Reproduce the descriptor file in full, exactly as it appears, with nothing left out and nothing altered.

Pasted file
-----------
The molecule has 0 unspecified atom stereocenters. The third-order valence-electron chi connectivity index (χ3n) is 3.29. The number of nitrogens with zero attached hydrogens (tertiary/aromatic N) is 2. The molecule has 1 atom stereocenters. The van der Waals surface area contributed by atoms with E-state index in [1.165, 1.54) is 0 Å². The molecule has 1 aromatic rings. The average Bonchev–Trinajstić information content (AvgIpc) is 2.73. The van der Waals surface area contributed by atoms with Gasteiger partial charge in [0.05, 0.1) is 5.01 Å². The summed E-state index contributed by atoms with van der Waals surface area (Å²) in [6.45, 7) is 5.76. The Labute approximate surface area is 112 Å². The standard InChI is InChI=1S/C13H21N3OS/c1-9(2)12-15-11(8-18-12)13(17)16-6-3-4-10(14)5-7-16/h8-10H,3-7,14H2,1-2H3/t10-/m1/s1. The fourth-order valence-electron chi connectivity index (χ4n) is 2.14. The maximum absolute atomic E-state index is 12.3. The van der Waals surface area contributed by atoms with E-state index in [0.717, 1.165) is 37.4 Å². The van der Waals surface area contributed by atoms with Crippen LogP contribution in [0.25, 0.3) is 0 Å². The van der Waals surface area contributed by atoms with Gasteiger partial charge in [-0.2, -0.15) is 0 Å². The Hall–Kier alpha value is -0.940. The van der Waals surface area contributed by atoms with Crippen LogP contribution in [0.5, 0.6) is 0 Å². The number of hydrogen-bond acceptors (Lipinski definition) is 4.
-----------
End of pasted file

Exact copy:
The molecule has 0 unspecified atom stereocenters. The third-order valence-electron chi connectivity index (χ3n) is 3.29. The number of nitrogens with zero attached hydrogens (tertiary/aromatic N) is 2. The molecule has 1 atom stereocenters. The van der Waals surface area contributed by atoms with E-state index in [1.165, 1.54) is 0 Å². The molecule has 1 aromatic rings. The average Bonchev–Trinajstić information content (AvgIpc) is 2.73. The van der Waals surface area contributed by atoms with Gasteiger partial charge in [0.05, 0.1) is 5.01 Å². The summed E-state index contributed by atoms with van der Waals surface area (Å²) in [6.45, 7) is 5.76. The Labute approximate surface area is 112 Å². The standard InChI is InChI=1S/C13H21N3OS/c1-9(2)12-15-11(8-18-12)13(17)16-6-3-4-10(14)5-7-16/h8-10H,3-7,14H2,1-2H3/t10-/m1/s1. The fourth-order valence-electron chi connectivity index (χ4n) is 2.14. The maximum absolute atomic E-state index is 12.3. The van der Waals surface area contributed by atoms with E-state index in [0.717, 1.165) is 37.4 Å². The van der Waals surface area contributed by atoms with Crippen LogP contribution in [0.25, 0.3) is 0 Å². The van der Waals surface area contributed by atoms with Gasteiger partial charge in [-0.2, -0.15) is 0 Å². The Hall–Kier alpha value is -0.940. The van der Waals surface area contributed by atoms with Crippen LogP contribution in [0.5, 0.6) is 0 Å². The number of hydrogen-bond acceptors (Lipinski definition) is 4.